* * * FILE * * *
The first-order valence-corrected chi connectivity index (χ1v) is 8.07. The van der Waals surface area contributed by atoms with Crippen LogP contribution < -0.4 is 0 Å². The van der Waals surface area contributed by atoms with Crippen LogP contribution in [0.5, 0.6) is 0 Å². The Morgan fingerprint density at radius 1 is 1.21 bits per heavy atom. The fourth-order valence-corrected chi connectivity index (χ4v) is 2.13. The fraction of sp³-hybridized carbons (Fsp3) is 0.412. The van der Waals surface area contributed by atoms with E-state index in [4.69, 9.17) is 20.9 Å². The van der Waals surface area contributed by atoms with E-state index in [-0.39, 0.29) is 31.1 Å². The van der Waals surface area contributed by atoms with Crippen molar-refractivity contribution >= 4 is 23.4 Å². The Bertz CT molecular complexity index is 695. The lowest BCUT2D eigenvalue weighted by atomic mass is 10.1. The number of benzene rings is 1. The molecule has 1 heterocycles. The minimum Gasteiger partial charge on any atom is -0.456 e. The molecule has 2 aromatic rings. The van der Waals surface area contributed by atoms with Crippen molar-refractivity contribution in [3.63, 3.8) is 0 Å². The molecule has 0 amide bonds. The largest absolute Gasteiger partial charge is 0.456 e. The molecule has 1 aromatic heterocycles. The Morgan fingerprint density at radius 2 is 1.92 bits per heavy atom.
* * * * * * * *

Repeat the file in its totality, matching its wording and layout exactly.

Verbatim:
The first-order valence-corrected chi connectivity index (χ1v) is 8.07. The van der Waals surface area contributed by atoms with Crippen LogP contribution < -0.4 is 0 Å². The van der Waals surface area contributed by atoms with Crippen LogP contribution in [0.5, 0.6) is 0 Å². The Morgan fingerprint density at radius 1 is 1.21 bits per heavy atom. The fourth-order valence-corrected chi connectivity index (χ4v) is 2.13. The fraction of sp³-hybridized carbons (Fsp3) is 0.412. The van der Waals surface area contributed by atoms with E-state index in [4.69, 9.17) is 20.9 Å². The van der Waals surface area contributed by atoms with E-state index in [-0.39, 0.29) is 31.1 Å². The van der Waals surface area contributed by atoms with Crippen molar-refractivity contribution >= 4 is 23.4 Å². The Bertz CT molecular complexity index is 695. The lowest BCUT2D eigenvalue weighted by atomic mass is 10.1. The number of benzene rings is 1. The molecule has 1 heterocycles. The minimum Gasteiger partial charge on any atom is -0.456 e. The molecule has 2 aromatic rings. The van der Waals surface area contributed by atoms with Crippen molar-refractivity contribution in [3.63, 3.8) is 0 Å². The molecule has 0 amide bonds. The largest absolute Gasteiger partial charge is 0.456 e. The molecule has 1 aromatic heterocycles. The Morgan fingerprint density at radius 2 is 1.92 bits per heavy atom.